# combinatorics on cyclic sequences

Given $m\geq 1$, let $I=(a_1,\ldots,a_{3m})$ be a sequence such that $I$ contains exactly $m$ zeros, $m$ ones, and $m$ twos.

Given $i=1,2$ and $j\leq 3m,k\leq m$ we can define $$U_{i,j}(k)=\text{number of i's before finding k zeros, starting from position j}.$$

(moving to the right, in a cyclic way)

For instance, for the sequence $(0,2,1,1,0,2)$, we would have $U_{1,2}(1)=2,U_{1,6}(2)=2$ (here is necessary to move to the beginning to continue counting) and, in total (using a matrix notation),

$$U(1)=\begin{bmatrix}U_{i,j}(1)\end{bmatrix}=\begin{bmatrix}0 & 2 & 2 & 1 & 0 & 0\\ 0 & 1 & 0 & 0 & 0 & 1\end{bmatrix}$$

$$U(2)=\begin{bmatrix}U_{i,j}(2)\end{bmatrix}=\begin{bmatrix}2 & 2 & 2 & 1 & 0 & 2\\ 1 & 2 & 1 & 1 & 1 & 2\end{bmatrix}$$

Question: Is it true that for all such sequence there is $k\leq m$ such that at least $3m$ of the coefficients $U_{i,j}(k)$ satisfy $U_{i,j}(k)\geq k$?

At first, I thought that it was enough to take either $k=1$ or $k=m$, which are cases that I understand very well, but the sequence $(0,0,1,2,2,0,2,1,1)$ only works when $k=2$.

My first atempt was that for a fixed $k$, the position $j$ was $2g$ (too good) if both $U_{1,j}(k)\geq k$ and $U_{2,j}(k)\geq k$, $2b$ (too bad) if both where $<k$, and $1g1b$ otherwise. Then, if we define an "interval" to be a subsequence starting immediately after a zero and ending with the next zero, one can measure the "goodness" of the sequence by measuring how good or bad is each interval.

It turns out that for $k=1$ we have:

• Bad intervals have the form: $(1g1b,1g1b,\ldots,1g1b,2b)$ and the "sum" will be $-2$
• Good intervals have the form: $(2g,\ldots,2g,1g1b,\ldots,1g1b,2b)$ and the sum is at least $+2$ and depends on the number of elements that are $2g$ at the beginning.
• neutral intervals: $(2g,1g1b,\ldots,1g1b,2b)$ and the sum is zero.

However, I do not know how to extend this idea, or how to solve the general question.

• your definition of a good interval invokes that of a neutral one.
– JMP
Mar 17, 2016 at 12:39
• The definition of good intervals includes at least two elements 2g before the first 1g1b, while the neutral intervals have only one element 2g and then 1g1b. Mar 17, 2016 at 15:50
• oh, okay then..
– JMP
Mar 17, 2016 at 15:52
• why don't bad intervals then end with 2b,...,2b?
– JMP
Mar 18, 2016 at 14:37
• @JonMarkPerry If $k=1$, then a position $j$ is $2b$ iff $a_j=0$. Since an interval only has one zero at the end, then the element before is $1g1b$. for instance, if the interval ends with $(\ldots,1,0]$ and this 1 is $a_j$, then $U_{1,j}(1)=1$ and $U_{2,j}(1)=0$ (because you start the counting from the position $j$ until the next $0$, which is $a_{j+1}$. Mar 18, 2016 at 14:57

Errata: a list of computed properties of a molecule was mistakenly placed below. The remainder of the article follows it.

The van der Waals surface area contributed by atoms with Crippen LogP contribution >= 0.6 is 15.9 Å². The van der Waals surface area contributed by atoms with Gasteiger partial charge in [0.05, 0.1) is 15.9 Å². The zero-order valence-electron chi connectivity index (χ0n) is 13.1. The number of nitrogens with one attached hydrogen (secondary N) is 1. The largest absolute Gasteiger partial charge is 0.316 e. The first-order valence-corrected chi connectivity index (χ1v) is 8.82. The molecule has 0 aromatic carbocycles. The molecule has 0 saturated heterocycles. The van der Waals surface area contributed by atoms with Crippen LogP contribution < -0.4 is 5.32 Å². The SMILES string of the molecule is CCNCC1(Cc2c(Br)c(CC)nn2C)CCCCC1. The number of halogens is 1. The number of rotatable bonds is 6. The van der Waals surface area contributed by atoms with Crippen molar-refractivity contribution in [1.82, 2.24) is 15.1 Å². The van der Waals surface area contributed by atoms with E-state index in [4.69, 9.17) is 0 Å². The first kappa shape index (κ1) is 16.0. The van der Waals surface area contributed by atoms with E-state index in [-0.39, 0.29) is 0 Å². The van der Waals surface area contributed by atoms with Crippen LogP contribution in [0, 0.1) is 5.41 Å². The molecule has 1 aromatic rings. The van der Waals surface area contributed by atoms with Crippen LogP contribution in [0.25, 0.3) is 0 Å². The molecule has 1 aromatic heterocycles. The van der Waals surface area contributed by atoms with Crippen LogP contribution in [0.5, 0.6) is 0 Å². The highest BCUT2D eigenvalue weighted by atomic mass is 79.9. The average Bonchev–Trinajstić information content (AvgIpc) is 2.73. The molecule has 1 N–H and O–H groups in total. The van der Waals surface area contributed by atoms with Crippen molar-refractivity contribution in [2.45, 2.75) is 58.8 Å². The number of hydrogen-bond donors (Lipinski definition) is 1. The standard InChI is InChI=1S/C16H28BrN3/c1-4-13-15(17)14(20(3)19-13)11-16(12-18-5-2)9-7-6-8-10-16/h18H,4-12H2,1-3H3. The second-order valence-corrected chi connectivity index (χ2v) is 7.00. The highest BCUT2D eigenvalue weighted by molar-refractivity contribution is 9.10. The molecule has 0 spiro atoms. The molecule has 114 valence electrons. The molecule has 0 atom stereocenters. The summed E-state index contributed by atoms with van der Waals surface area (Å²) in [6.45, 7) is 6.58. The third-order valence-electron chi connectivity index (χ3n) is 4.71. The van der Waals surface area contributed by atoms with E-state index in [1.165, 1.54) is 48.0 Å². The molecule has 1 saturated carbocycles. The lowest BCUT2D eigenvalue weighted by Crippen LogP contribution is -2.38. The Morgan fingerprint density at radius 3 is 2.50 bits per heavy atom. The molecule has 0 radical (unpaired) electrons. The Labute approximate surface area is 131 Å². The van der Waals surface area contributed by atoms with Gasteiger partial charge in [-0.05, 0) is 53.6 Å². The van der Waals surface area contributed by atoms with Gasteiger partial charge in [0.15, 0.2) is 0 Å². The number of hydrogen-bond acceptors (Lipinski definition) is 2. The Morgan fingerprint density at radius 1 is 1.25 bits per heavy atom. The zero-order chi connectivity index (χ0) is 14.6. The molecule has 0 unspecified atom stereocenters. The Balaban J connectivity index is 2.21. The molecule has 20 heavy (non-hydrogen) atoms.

For $m=5$, a counter example is: $(0, 2, 0, 2, 0, 2, 1, 2, 1, 1, 1, 0, 1, 2, 0)$. In this case we have: \begin{align} U(1) &= \left(\begin{array}{rrrrrrrrrrrrrrr} 0 & 0 & 0 & 0 & 0 & 4 & 4 & 3 & 3 & 2 & 1 & 0 & 1 & 0 & 0 \\ 0 & 1 & 0 & 1 & 0 & 2 & 1 & 1 & 0 & 0 & 0 & 0 & 1 & 1 & 0 \end{array}\right) \\ U(2) &= \left(\begin{array}{rrrrrrrrrrrrrrr} 0 & 0 & 0 & 4 & 4 & 5 & 5 & 4 & 4 & 3 & 2 & 1 & 1 & 0 & 0 \\ 1 & 2 & 1 & 3 & 2 & 3 & 2 & 2 & 1 & 1 & 1 & 1 & 1 & 1 & 0 \end{array}\right) \\ U(3) &= \left(\begin{array}{rrrrrrrrrrrrrrr} 0 & 4 & 4 & 5 & 5 & 5 & 5 & 4 & 4 & 3 & 2 & 1 & 1 & 0 & 0 \\ 2 & 4 & 3 & 4 & 3 & 3 & 2 & 2 & 1 & 1 & 1 & 1 & 2 & 2 & 1 \end{array}\right) \\ U(4) &= \left(\begin{array}{rrrrrrrrrrrrrrr} 4 & 5 & 5 & 5 & 5 & 5 & 5 & 4 & 4 & 3 & 2 & 1 & 1 & 0 & 0 \\ 4 & 5 & 4 & 4 & 3 & 4 & 3 & 3 & 2 & 2 & 2 & 2 & 3 & 3 & 2 \end{array}\right) \\ U(5) &= \left(\begin{array}{rrrrrrrrrrrrrrr} 5 & 5 & 5 & 5 & 5 & 5 & 5 & 4 & 4 & 3 & 2 & 1 & 5 & 4 & 4 \\ 5 & 5 & 4 & 5 & 4 & 5 & 4 & 4 & 3 & 3 & 3 & 3 & 5 & 5 & 4 \end{array}\right) \end{align}
Each $U(k)$ has only $14$ entries $\geq k$.
• For $m\leq4$ the statement in your question is true, as can be checked by complete enumeration of all cases.
• For $m=5$ if you mod out cyclic permutations there are precisely 20 counter examples: $$\{(1, 1, 1, 1, 0, 2, 0, 2, 0, 0, 2, 0, 2, 1, 2), (1, 1, 1, 1, 0, 2, 0, 2, 0, 0, 0, 2, 2, 1, 2), (1, 1, 1, 1, 0, 2, 0, 0, 2, 0, 2, 0, 2, 1, 2), (1, 1, 1, 0, 1, 2, 0, 0, 2, 0, 2, 0, 2, 1, 2), (1, 1, 1, 0, 2, 1, 0, 2, 0, 0, 2, 0, 2, 1, 2), (1, 1, 1, 0, 2, 1, 0, 0, 2, 0, 2, 0, 2, 1, 2), (1, 1, 1, 0, 0, 2, 0, 2, 0, 2, 1, 2, 0, 1, 2), (1, 1, 1, 0, 0, 2, 0, 2, 0, 2, 1, 0, 2, 1, 2), (1, 1, 1, 0, 0, 2, 0, 2, 0, 2, 0, 2, 1, 1, 2), (1, 1, 1, 0, 0, 2, 0, 0, 2, 2, 0, 2, 1, 1, 2), (1, 1, 0, 1, 2, 2, 1, 2, 2, 2, 0, 0, 1, 0, 0), (1, 1, 2, 1, 2, 2, 2, 2, 0, 1, 0, 1, 0, 0, 0), (1, 0, 1, 0, 1, 2, 1, 0, 2, 1, 2, 2, 2, 0, 0), (1, 0, 1, 0, 1, 0, 1, 2, 2, 1, 2, 2, 2, 0, 0), (1, 0, 1, 0, 1, 2, 1, 2, 2, 2, 0, 1, 2, 0, 0), (1, 0, 1, 0, 1, 2, 1, 2, 2, 2, 2, 0, 1, 0, 0), (1, 0, 1, 0, 1, 2, 1, 2, 2, 2, 0, 2, 1, 0, 0), (1, 0, 1, 0, 1, 2, 0, 1, 2, 1, 2, 2, 2, 0, 0), (1, 0, 1, 2, 1, 2, 2, 2, 0, 1, 2, 0, 1, 0, 0), (1, 0, 1, 2, 1, 2, 2, 2, 2, 0, 1, 0, 1, 0, 0)\}$$
• I would expect that there counter examples for all $m\geq5$.